Accommodating the oversized-overweight trucking industry
In 2016, oversized-overweight freight trucks delivered over 70 percent of all domestic freight, totaling ten billion tons, all around the country. While this is great for our economy, engineers are having to rethink the way we design highways and industrial networks to accommodate larger, longer and wider trucks.
Departments of Transportation have specific challenges in accommodating growing OSOW traffic, including how to respond to industrial and commercial growth. For example, new wind farms in the Great Plains have had a recent impact on state and regional highways. Transporting oversized wind turbine components takes OSOW vehicles on a long trip across the state’s freight transportation network of highways and interstates.
However, not all roads in this network were created with freight traffic in mind. These trucks face challenges at intersections that were designed to only accommodate vehicles less than half their length. Unable to use certain exits or make turns at intersections, these OSOW drivers must find alternate permitted routes that can accommodate their truck’s length, width and weight. This can be difficult, especially when detours might take trucks on roads and bridges with lower weight limits.
In response to industry needs, WisDOT has made significant investments in intersection improvements to remove impediments to OSOW movement. Often these fast-tracked projects can be implemented quickly, thereby allowing OSOW haulers shorter and more cost-efficient routes.
Mead & Hunt has assisted WisDOT in updating the state’s infrastructure for OSOW vehicles. Our engineers examined the IH 43 access point at WIS 147 and discovered that OSOW trucks required more width for several turning movements. To make turning movements clear for both regular traffic and freight traffic, we used red-tinted concrete pavement to identify roadway areas that OSOW vehicles could use but were off limits to other traffic.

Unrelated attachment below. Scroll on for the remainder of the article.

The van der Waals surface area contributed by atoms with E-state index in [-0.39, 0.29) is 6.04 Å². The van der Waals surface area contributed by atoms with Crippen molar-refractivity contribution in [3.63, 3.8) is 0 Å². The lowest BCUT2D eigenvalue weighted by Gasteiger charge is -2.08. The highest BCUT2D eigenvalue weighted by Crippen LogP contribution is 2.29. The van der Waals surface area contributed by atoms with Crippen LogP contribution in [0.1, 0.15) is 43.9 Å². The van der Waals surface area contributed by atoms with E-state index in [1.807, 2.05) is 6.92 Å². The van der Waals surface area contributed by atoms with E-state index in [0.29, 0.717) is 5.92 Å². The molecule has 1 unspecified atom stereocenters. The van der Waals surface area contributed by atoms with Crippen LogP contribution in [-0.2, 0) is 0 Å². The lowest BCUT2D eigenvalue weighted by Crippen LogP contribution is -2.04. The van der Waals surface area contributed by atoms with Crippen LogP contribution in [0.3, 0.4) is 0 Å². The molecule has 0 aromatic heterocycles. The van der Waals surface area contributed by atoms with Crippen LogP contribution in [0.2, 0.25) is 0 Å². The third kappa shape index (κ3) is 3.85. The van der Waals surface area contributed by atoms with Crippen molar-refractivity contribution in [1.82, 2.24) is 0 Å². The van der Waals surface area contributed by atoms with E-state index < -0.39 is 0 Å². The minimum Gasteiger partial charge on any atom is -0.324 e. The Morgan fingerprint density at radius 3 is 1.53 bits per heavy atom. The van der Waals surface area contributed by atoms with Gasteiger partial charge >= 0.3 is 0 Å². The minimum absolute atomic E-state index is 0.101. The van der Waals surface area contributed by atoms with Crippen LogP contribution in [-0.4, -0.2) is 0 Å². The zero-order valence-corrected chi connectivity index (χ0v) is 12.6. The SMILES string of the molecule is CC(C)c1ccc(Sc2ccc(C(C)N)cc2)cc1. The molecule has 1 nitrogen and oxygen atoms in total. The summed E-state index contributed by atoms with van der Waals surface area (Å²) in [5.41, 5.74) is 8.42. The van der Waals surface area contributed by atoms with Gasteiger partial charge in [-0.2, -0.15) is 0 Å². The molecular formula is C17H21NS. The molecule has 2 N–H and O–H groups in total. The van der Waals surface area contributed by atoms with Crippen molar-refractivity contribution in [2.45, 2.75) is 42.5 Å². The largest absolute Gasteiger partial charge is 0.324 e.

Additionally, our engineers provided a similar solutions on the USH 151 and IH 39 interchange, widening a tight-loop ramp using red-tinted concrete truck aprons. The video of the finished project shows how the OSOW truck has more room to maneuver the ramp thanks to the additional space.
From wind turbines, heavy construction, mining and processing equipment, the movement of OSOW loads present challenges around the country. Creating solutions for these problems can be quick and manageable while fitting into standard project development processes. Mead & Hunt understands both the urgency and the specialized needs of these unique situations. Let us know if your transportation network needs an upgrade to accommodate your growing freight traffic and industrialized economy.
About the Author
Scott Hasburgh is the Madison office Transportation Department Manager and Senior Project Manager for Mead & Hunt. He has led the analysis of roadway networks to accommodate freight and oversized-overweight truck movements. He is currently assisting WisDOT with the development of roundabout intersection design for interchange reconstruction on the state’s OSOW Freight Network.
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